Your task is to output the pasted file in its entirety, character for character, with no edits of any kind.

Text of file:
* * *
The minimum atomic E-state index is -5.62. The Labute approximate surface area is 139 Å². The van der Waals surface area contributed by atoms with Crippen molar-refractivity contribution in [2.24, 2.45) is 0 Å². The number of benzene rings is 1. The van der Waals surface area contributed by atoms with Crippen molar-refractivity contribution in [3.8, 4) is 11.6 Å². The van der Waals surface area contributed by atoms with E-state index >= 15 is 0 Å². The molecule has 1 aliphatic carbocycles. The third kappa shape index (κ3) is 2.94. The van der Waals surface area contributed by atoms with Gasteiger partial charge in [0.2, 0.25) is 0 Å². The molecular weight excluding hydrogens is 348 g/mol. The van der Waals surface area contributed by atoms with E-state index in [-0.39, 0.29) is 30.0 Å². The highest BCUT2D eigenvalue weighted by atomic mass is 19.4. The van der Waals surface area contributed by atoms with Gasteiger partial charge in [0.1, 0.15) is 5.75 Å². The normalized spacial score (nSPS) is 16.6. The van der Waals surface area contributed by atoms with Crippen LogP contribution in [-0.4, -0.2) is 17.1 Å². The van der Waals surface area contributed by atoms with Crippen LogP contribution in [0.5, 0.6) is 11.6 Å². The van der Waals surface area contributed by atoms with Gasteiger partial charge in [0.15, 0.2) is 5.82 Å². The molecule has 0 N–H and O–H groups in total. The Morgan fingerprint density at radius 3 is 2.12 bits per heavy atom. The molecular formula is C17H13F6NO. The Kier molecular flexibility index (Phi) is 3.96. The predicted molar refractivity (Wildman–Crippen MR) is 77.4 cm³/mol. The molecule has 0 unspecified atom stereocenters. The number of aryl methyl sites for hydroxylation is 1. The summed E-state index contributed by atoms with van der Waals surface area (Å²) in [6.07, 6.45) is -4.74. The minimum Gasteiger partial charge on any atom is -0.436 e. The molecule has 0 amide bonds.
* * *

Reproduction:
The minimum atomic E-state index is -5.62. The Labute approximate surface area is 139 Å². The van der Waals surface area contributed by atoms with Crippen molar-refractivity contribution in [2.24, 2.45) is 0 Å². The number of benzene rings is 1. The van der Waals surface area contributed by atoms with Crippen molar-refractivity contribution in [3.8, 4) is 11.6 Å². The van der Waals surface area contributed by atoms with E-state index >= 15 is 0 Å². The molecule has 1 aliphatic carbocycles. The third kappa shape index (κ3) is 2.94. The van der Waals surface area contributed by atoms with Gasteiger partial charge in [0.2, 0.25) is 0 Å². The molecular weight excluding hydrogens is 348 g/mol. The van der Waals surface area contributed by atoms with E-state index in [-0.39, 0.29) is 30.0 Å². The highest BCUT2D eigenvalue weighted by atomic mass is 19.4. The van der Waals surface area contributed by atoms with Gasteiger partial charge in [0.1, 0.15) is 5.75 Å². The normalized spacial score (nSPS) is 16.6. The van der Waals surface area contributed by atoms with Crippen LogP contribution in [-0.4, -0.2) is 17.1 Å². The van der Waals surface area contributed by atoms with Crippen LogP contribution in [0.5, 0.6) is 11.6 Å². The van der Waals surface area contributed by atoms with Gasteiger partial charge in [0.15, 0.2) is 5.82 Å². The molecule has 0 N–H and O–H groups in total. The Morgan fingerprint density at radius 3 is 2.12 bits per heavy atom. The molecular formula is C17H13F6NO. The Kier molecular flexibility index (Phi) is 3.96. The predicted molar refractivity (Wildman–Crippen MR) is 77.4 cm³/mol. The molecule has 0 unspecified atom stereocenters. The number of aryl methyl sites for hydroxylation is 1. The summed E-state index contributed by atoms with van der Waals surface area (Å²) in [6.07, 6.45) is -4.74. The minimum Gasteiger partial charge on any atom is -0.436 e. The molecule has 0 amide bonds.